Apple: Microsoft certification should not be considered trustworthy
Apple: Microsoft certification should not be considered trustworthy

With the first week of testing conducted by Apple and Epic Games, iPhone manufacturers fighting against Microsoft, watch Epic Games.

The battle is over the certification of Microsoft's Vice President of Business Development on Xbox. Microsoft Vice President used the certification on behalf of Epic Games to sell Xbox earnings.

Apple is now asking the judge to dismiss the credibility result. It's basically a choice. Wright's testimony is not credible due to irregularities in preparing the documents.

Apple argued in a new document that some of the documents mentioned in Wright's affidavit were not previously submitted and therefore the certification should be revoked altogether.

Apple's attorneys focused on Wright's claims that the Xbox console was being sold at cost to help sell the game.

According to documents provided by Apple, Wright showed the alleged charitable nature of Microsoft's platform business, but did not provide the income statement based on its documents to substantiate or disprove his statement.

Apple has tried to do this in the past as in the weeks leading up to the trial, it is expected that Wright's testimony will be removed from the record due to inconsistent documentation.

Apple now argues that Wright has deviated from the predetermined certification standards and should treat all of his statements as unreliable.

Microsoft said: Wright's statement is clear and clear. The company honored its commitment to providing Apple with the information it needed, and unfortunately Apple tried to distract it from the legal industry as the company refused to skip the game. Its own app store.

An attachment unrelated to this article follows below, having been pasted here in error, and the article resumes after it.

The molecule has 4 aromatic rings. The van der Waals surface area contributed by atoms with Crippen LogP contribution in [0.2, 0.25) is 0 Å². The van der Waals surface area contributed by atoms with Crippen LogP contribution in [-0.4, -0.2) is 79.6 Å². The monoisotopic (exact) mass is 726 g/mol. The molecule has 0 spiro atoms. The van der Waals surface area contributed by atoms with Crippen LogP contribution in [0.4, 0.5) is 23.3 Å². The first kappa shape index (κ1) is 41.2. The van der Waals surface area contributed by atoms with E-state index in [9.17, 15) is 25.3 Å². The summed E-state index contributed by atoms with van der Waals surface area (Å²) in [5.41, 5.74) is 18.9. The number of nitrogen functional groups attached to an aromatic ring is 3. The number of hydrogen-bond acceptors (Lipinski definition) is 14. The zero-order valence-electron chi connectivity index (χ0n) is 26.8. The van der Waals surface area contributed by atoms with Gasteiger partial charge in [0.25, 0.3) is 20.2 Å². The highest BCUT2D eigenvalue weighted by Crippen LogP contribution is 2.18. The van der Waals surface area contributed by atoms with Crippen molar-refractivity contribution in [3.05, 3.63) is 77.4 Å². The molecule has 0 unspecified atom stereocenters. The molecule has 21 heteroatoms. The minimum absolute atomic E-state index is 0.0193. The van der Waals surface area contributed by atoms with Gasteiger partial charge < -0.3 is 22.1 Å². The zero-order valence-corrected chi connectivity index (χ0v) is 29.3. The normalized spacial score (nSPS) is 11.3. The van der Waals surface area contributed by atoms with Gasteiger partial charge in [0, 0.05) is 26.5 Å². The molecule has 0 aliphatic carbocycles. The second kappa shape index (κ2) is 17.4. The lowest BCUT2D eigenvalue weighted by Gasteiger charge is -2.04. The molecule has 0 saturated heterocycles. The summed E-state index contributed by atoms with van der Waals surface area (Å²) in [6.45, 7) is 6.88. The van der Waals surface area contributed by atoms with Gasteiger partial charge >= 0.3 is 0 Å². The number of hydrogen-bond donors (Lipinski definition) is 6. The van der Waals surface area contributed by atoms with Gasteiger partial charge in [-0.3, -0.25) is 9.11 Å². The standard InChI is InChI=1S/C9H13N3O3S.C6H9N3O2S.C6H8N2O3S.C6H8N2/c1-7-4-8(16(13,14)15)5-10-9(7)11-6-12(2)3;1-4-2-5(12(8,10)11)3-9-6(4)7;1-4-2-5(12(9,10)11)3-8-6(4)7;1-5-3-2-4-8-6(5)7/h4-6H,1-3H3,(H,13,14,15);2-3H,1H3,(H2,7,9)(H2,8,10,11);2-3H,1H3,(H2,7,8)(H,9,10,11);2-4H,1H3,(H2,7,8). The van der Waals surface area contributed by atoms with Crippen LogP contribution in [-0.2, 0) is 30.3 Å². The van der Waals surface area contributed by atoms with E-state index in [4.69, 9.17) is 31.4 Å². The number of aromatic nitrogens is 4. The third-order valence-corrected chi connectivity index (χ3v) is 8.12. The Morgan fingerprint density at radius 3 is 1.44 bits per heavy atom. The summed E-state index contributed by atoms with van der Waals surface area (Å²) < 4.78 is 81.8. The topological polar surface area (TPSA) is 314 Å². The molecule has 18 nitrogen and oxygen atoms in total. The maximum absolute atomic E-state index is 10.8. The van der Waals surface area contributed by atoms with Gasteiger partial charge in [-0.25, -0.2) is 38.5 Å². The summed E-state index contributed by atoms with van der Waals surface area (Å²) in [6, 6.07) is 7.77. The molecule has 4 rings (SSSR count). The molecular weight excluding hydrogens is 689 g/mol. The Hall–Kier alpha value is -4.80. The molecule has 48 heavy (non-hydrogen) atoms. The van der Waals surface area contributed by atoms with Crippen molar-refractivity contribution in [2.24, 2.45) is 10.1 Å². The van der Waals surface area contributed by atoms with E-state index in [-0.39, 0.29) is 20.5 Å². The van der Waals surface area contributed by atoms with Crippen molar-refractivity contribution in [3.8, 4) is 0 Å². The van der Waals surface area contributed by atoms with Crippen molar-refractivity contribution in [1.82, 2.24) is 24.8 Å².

Microsoft's analysis of Xbox's profits and losses takes center stage as Apple and Microsoft have been in fierce competition for decades.

As a result, Microsoft was not prepared to provide Apple with sensitive financial information on Xbox, and Apple viewed its income statement as a way to respond to Microsoft's participation in the App Store battle.

These documents have been a problem since the beginning of the process and it is likely that there will be a problem as long as the process continues.

The parties have agreed in advance to upload the exhibits to the general fund folder, but the actual use is complicated.

On the first day of the trial, over 100 different files were uploaded to the gallery's public folder, many of them were closed after being shown to everyone, and the files were added to the gallery box and then removed nearly every day.

A large part of the legal conflict is deciding which documents can be used in legal proceedings and which parts of them can be withheld to conceal trade secrets or other information that the company does not want to disclose.

It now appears Microsoft is vacillating between providing information to aid the courts and revealing trade secrets to former competitors.

Microsoft is confident Epic Games will win this lawsuit and will be ready to talk about Xbox viability (if that helps), but it can be very difficult to get this information in a public meeting.

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